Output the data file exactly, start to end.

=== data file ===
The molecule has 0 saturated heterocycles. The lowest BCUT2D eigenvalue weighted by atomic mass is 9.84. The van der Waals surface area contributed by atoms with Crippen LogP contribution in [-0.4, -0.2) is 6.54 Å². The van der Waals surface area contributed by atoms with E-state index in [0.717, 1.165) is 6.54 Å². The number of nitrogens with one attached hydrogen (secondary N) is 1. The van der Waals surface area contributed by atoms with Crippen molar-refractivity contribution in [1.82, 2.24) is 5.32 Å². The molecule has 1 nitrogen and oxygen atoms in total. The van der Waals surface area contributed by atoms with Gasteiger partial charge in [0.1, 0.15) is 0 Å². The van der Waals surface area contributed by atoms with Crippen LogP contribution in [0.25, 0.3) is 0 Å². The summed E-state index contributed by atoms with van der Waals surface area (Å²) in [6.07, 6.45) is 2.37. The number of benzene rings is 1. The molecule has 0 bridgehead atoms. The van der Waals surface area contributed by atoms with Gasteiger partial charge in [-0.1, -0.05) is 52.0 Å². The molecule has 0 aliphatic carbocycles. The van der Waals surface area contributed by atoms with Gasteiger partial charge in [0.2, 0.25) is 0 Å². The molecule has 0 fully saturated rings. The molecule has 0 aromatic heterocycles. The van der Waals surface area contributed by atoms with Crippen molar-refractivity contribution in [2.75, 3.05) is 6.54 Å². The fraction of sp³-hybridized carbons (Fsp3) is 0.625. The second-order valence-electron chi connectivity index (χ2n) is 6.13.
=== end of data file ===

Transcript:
The molecule has 0 saturated heterocycles. The lowest BCUT2D eigenvalue weighted by atomic mass is 9.84. The van der Waals surface area contributed by atoms with Crippen LogP contribution in [-0.4, -0.2) is 6.54 Å². The van der Waals surface area contributed by atoms with E-state index in [0.717, 1.165) is 6.54 Å². The number of nitrogens with one attached hydrogen (secondary N) is 1. The van der Waals surface area contributed by atoms with Crippen molar-refractivity contribution in [1.82, 2.24) is 5.32 Å². The molecule has 1 nitrogen and oxygen atoms in total. The van der Waals surface area contributed by atoms with Gasteiger partial charge in [0.1, 0.15) is 0 Å². The van der Waals surface area contributed by atoms with Crippen LogP contribution in [0.25, 0.3) is 0 Å². The summed E-state index contributed by atoms with van der Waals surface area (Å²) in [6.07, 6.45) is 2.37. The number of benzene rings is 1. The molecule has 0 bridgehead atoms. The van der Waals surface area contributed by atoms with Gasteiger partial charge in [-0.1, -0.05) is 52.0 Å². The molecule has 0 aliphatic carbocycles. The van der Waals surface area contributed by atoms with Gasteiger partial charge in [0.2, 0.25) is 0 Å². The molecule has 0 fully saturated rings. The molecule has 0 aromatic heterocycles. The van der Waals surface area contributed by atoms with Crippen molar-refractivity contribution in [2.75, 3.05) is 6.54 Å². The fraction of sp³-hybridized carbons (Fsp3) is 0.625. The second-order valence-electron chi connectivity index (χ2n) is 6.13.